Revisiting DVT: Assessing Athlete Risk

Fri, 4 Nov. 2011 - 8:36 p.m. MT
Credit: ARA Staff - American Running Association

In December Running & FitNews® explored the question of whether it’s safe to fly again after having experienced deep-vein thrombosis (DVT) in the past. The short answer was yes, with several precautions in place. Since then, we’ve heard from two athletic readers who have had DVT, one of whom was misdiagnosed. It has prompted a follow-up, looking at this vexing problem more closely on behalf of distance runners, whom it sometimes affects in a unique and troubling way.
 
Recall that DVT is the formation of a blood clot (or "thrombus") in a vein deep within the body, and it is considered a medical emergency, since it could lead to a pulmonary embolism, which occurs if the clot dislodges and travels to the lungs. More than 90% of pulmonary emboli arise from the legs.
 
Endurance athletes are exposed to many of the physical factors contributing to DVT, and Beth Parker, PhD, recently presented these at the AMAA Sports Medicine Symposium in Boston, along with a critical review of case studies. Her research, analysis, and recommendations, as developed with Paul Thompson, MD, Peter Kriz, MD, and Pierre d’Hemecourt, MD, account for the bulk of the information in this piece.
 
The post-race factors that can contribute to DVT include repetitive microtrauma and dehydration followed by periods of inactivity. Endothelial damage is also common (the endothelium is the thin layer of cells that line the surface of the blood vessels).

Finally, athletes often experience immobility (“stasis”) while recovering from an athletic event, and—perhaps most notably—while traveling home from it.
 
As author and regular AMAA Journal contributor Paul Keill, MD, has written, “I experienced the first of three major deep vein thromboses following the December 1987 Honolulu Marathon.” He cites the presence of classic risk factors including stasis, injury, and hypercoagulability. “It is amazing that thrombosis doesn't happen more often,” he writes. “Perhaps it does, with its symptoms ascribed to the usual muscle strains, shin splints, and hamstring pulls.”
 
One incident involved a female triathlete who completed a half-Ironman and traveled five hours the following morning by car. She subsequently experienced lower-left extremity swelling and pain, and later shortness of breath and lightheadedness upon exertion. She was not properly diagnosed until she reached the emergency room three weeks after the race.
 
Other cases included two separate male marathoners who were both initially misdiagnosed. They developed DVT and pulmonary embolism a week after their races, but doctors thought they were looking at either muscle strain or Baker’s cyst.
 
Symptoms of pulmonary embolism include shortness of breath, accelerated heart rate, chest pain or palipatations, anxiety and sweating, and a cough that results in production of blood. Always take these symptoms very seriously and get to the emergency room, where DVT is actually a relatively common diagnosis. But out of this context, and in one in which pain and soreness are expected, spotting DVT in these otherwise healthy, athletic, and often younger adults can be quite a challenge. Symptoms can mimic typical post-exercise musculoskeletal pain. Also, many distance runners may not exhibit an accelerated heart rate with pulmonary embolism due to a lower-than-average resting heart rate.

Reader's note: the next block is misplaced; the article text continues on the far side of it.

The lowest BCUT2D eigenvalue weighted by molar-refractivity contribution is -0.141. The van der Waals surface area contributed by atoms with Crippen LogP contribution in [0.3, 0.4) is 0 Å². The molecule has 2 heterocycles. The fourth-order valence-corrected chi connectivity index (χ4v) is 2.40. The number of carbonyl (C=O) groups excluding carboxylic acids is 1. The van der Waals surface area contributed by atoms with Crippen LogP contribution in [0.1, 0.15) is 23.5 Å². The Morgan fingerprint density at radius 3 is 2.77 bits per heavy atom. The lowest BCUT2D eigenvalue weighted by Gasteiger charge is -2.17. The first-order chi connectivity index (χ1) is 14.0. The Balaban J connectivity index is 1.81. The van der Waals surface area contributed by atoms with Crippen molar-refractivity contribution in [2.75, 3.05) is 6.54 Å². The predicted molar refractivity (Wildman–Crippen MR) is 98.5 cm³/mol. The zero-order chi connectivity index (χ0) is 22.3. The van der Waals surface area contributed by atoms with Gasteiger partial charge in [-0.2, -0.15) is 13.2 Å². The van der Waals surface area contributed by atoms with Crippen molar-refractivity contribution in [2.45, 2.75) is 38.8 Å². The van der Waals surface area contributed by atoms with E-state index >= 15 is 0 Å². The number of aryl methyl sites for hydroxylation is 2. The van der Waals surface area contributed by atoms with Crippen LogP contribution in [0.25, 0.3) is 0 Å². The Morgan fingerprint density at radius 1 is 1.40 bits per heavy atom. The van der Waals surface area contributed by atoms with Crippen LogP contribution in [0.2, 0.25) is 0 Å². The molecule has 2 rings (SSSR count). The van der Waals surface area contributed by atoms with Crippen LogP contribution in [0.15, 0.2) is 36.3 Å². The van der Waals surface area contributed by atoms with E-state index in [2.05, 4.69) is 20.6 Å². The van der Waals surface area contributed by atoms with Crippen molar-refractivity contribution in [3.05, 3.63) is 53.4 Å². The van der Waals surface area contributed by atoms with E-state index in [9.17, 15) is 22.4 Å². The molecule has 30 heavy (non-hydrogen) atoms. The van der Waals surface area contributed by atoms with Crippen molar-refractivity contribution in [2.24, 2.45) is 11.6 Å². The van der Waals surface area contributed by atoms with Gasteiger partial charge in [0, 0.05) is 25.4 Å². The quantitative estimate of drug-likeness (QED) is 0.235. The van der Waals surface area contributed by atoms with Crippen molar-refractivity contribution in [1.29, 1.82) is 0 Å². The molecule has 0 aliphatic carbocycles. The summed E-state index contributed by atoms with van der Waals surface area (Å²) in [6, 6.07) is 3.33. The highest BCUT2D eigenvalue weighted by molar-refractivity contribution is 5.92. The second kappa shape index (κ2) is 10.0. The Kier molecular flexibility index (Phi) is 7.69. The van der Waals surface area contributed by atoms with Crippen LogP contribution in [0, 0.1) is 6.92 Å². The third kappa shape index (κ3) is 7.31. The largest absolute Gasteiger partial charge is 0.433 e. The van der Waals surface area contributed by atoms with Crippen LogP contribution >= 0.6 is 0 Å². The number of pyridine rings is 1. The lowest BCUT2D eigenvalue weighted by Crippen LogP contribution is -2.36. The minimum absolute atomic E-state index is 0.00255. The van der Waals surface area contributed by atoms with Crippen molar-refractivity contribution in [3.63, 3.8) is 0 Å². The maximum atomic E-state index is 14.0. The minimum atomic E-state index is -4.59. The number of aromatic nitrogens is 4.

Dr. Parker and her colleagues call for rigorous data to support the premise that athletes may be prone to DVT traveling to and from endurance events, but they offer a scenario of why this might be so. After endurance exercise, both coagulatory and fibrinolytic activation occurs, meaning that there is an increase in both clot formation and in the breaking down of blood clots. In most athletes, the balance is sustained. But that balance can be disrupted when additional coagulatory stressors are introduced—prolonged stasis, air flight, genetic predisposition, and the use of estrogenic medications. Clot formation outperforms degradation, and DVT occurs.
 
Athletes should exercise vigilance in the crucial 24 hours after an endurance event, which may present an especially susceptible period of clot formation. This is also precisely when you are most likely to travel. Avoid prolonged periods of venous stasis by using active recovery. Counteract the effects of air travel by performing hourly leg exercises, avoid crossed legs, and remain hydrated throughout your flight home.
 
If you are prone to DVT, additional precautions include avoiding estrogenic medications, taking aspirin or low-molecular weight heparin prior to travel, and avoiding exercise during very cold conditions, when DVT risk is increased.
 
Dr. Keill says that he did find an answer only a few years ago. “One of the risk factors contributing mightily—at least in my case—was the presence of a clotting disorder, Factor V Leiden mutation, rendering me more vulnerable to venous clotting. It might be wise for runners to consult with their doctors to see if they, too, harbor this defect.”
 
Our other travel-induced pulmonary embolism survivor wrote in to say that after his event, which went dangerously misdiagnosed for almost three weeks, he and his doctor found that rosuvastatin worked better than long-term warafin therapy for an active patient. He sees none of the propensity toward bruising yet all the benefits of an improved lipid profile and significant reduction in DVT occurrence.
 
AMAA Journal, Winter 2010, Vol. 23, No. 1, p. 7-9,http://www.americanrunning.org/downloads/76
 
Running & FitNews, Nov/Dec 2010, Vol 28, No. 6, http://www.americanrunning.org/w/article/dvt-and-holiday-travel

(RUNNING & FITNEWS® January / February 2011 • Volume 29, Number 1)


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